Penny Hammrich, PhD (University of Minnesota) Dean. Distinguished University Professor. Urban education; science education; genetics; gender equity; science knowledge for conceptual teaching; sport science.
Paul Harrington, PhD (University of Massachusetts, Boston) Director, Center for Labor Markets and Policy. Professor. Teen and young adult job access; economic outlook, college labor market; workforce development, planning, and development; vocational rehabilitation and job market transition.
Michael J. Haslip, PhD (Old Dominion University). Assistant Professor. Early childhood education, social and emotional learning, child guidance strategies, effects of public pre-school attendance.
Deanna Hill, JD, PhD (University of Pittsburgh). Associate Clinical Professor. Higher education, international education, education law, education policy
Erin Horvat, PhD (University of California, Los Angeles) Senior Vice Provost for Faculty Affairs. Professor. Urban education, access and equity, high school dropout, parent involvement/family involvement, community engagement in research.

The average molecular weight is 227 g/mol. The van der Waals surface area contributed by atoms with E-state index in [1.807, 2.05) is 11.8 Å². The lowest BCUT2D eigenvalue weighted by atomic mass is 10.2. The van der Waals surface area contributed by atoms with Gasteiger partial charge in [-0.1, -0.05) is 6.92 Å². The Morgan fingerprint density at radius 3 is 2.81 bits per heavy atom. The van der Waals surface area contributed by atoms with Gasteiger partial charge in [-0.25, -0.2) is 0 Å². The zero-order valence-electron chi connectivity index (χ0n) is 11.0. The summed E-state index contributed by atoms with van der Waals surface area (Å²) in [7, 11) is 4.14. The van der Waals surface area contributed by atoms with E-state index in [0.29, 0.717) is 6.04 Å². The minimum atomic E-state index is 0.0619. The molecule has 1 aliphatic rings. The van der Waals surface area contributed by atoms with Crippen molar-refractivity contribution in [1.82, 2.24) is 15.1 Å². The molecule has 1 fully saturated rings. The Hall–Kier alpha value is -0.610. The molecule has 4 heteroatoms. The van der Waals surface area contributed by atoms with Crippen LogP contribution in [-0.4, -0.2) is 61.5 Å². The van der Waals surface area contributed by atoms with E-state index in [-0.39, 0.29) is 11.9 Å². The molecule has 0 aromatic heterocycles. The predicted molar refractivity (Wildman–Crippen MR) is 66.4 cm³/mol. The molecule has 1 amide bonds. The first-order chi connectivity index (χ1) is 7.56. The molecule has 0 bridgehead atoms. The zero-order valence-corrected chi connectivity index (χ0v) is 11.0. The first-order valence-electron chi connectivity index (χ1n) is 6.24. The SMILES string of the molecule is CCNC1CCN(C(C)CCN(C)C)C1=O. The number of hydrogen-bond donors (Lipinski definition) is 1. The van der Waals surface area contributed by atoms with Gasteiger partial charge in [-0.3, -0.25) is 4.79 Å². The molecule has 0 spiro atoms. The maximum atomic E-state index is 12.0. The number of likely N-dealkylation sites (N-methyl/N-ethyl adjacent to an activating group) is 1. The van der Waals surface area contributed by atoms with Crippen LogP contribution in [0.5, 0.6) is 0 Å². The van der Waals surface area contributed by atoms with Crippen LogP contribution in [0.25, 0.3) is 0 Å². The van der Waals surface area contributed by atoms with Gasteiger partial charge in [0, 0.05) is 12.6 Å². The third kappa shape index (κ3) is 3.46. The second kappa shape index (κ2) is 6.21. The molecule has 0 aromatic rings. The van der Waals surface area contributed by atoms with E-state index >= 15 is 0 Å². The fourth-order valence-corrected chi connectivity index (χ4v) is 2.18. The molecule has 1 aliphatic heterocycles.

Jennifer Katz-Buonincontro, PhD (University of Oregon) Associate Dean of Research. Associate Professor. Educational administration, leadership development, survey & instrument design.
Larry Keiser, PhD (Drexel University). Associate Clinical Professor. Education and corporate/business leaders’ creativity and entrepreneurial mindsets; creative school/work environments; neuroscience of creativity; everyday creativity for teachers and educators.
Kristine Kelly, PhD (University of Wisconsin, Madison). Associate Clinical Professor. Sociology of gender and development; anthropology of policy; comparative and international education; qualitative research methods; Vietnam and Southeast Asia.
Cameron Kiosoglous, PhD (Virginia Tech University) Program Director. Assistant Clinical Professor. Coached on the USRowing National Team staff since 2002, including the 2004, 2008, 2012, and 2016 Olympic Games; coaching development; measuring coaching quality; self-insight and reflective practices; coaching leadership; conference presenter; published author.